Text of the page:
• Mak­ing lucky decisions by listen­ing to their intu­ition.
  • Cre­at­ing self-ful­filling proph­es­ies via pos­it­ive expect­a­tions.
  • Adopt­ing a resi­li­ent atti­tude that trans­forms bad luck into good.

And by real­ising this and fol­low­ing three simple tech­niques, you can improve your luck:

  1. Fol­low your intu­ition and respect hunches in decision mak­ing.
  2. Intro­duce vari­ety into your life.
  3. See the pos­it­ive side of mis­for­tune: ima­gine how things could be worse.

Of the people that fol­lowed this advice, 80% iden­ti­fied improve­ments to their luck and over­all hap­pi­ness.

Epiphanies Through Daydreams

Research aimed at dis­cov­er­ing how ‘Eureka moments’ are triggered and how these moments of clar­ity and insight dif­fer from typ­ic­al meth­od­ic­al reas­on­ing has found that not only are epi­phanies more likely when we’re day­dream­ing, but our state of mind before we tackle a prob­lem is also cru­cial.

They mater­i­al­ize without warn­ing, often through an uncon­scious shift in men­tal per­spect­ive that can abruptly alter how we per­ceive a prob­lem. […] In fact, our brain may be most act­ively engaged when our mind is wan­der­ing and we’ve actu­ally lost track of our thoughts, a new brain-scan­ning study sug­gests. “Solv­ing a prob­lem with insight is fun­da­ment­ally dif­fer­ent from solv­ing a prob­lem ana­lyt­ic­ally”.

[…] Even before we are presen­ted with a prob­lem, our state of mind can affect wheth­er or not we will likely resort to insight­ful think­ing. People in a pos­it­ive mood were more likely to exper­i­ence an insight.

Anoth­er find­ing that fas­cin­ated me was that by mon­it­or­ing the brain waves of the par­ti­cipants, research­ers could pre­dict who would solve a prob­lem through insight up to eight seconds before the answer actu­ally mater­i­al­ised con­sciously.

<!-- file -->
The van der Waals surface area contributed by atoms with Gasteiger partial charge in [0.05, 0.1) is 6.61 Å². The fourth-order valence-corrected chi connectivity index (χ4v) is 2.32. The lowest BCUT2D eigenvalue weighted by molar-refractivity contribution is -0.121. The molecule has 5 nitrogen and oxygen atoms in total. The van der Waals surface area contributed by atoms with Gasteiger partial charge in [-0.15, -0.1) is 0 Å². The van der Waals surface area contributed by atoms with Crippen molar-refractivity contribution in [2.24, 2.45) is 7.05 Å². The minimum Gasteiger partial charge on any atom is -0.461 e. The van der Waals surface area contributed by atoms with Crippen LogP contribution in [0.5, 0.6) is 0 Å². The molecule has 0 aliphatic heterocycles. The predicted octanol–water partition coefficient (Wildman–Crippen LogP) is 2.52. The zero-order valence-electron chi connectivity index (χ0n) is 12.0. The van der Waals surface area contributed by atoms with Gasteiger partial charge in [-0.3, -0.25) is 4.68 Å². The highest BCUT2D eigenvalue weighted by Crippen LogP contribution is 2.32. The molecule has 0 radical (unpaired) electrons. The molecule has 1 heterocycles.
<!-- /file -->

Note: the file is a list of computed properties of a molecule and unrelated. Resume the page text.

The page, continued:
One les­son to remem­ber from the research: the wan­der­ing, day­dream­ing mind is a cru­cial and import­ant men­tal state where our brains are unusu­ally act­ive.

Validation vs Correctness

In order to avoid cog­nit­ive dis­son­ance you have a num­ber of choices. Primar­ily: select­ive expos­ure and/or con­firm­a­tion bias. Research­ers from a num­ber of US uni­ver­sit­ies are now attempt­ing to quanti­fy these phe­nom­ena, look­ing at how we seek val­id­a­tion as opposed to cor­rect­ness.

The research­ers found that people are about twice as likely to select inform­a­tion that sup­ports their own point of view (67 per­cent) as to con­sider an oppos­ing idea (33 per­cent). Cer­tain indi­vidu­als, those with close-minded per­son­al­it­ies, are even more reluct­ant to expose them­selves to dif­fer­ing per­spect­ives […] They will opt for the inform­a­tion that cor­res­ponds to their views nearly 75 per­cent of the time.

The research­ers also found, not sur­pris­ingly, that people are more res­ist­ant to new points of view when their own ideas are asso­ci­ated with polit­ic­al, reli­gious or eth­ic­al val­ues.

[…] Per­haps more sur­pris­ingly, people who have little con­fid­ence in their own beliefs are less likely to expose them­selves to con­trary views than people who are very con­fid­ent in their own ideas.

As an author of the study (pdf) sug­gests, maybe those who fall vic­tim to select­ive expos­ure and the con­firm­a­tion bias do so because the new inform­a­tion “might pre­vent them from liv­ing the lives they’re liv­ing”. Sounds almost like an evol­u­tion­ary response to pre­vent dis­son­ance.

via @anibalmastobiza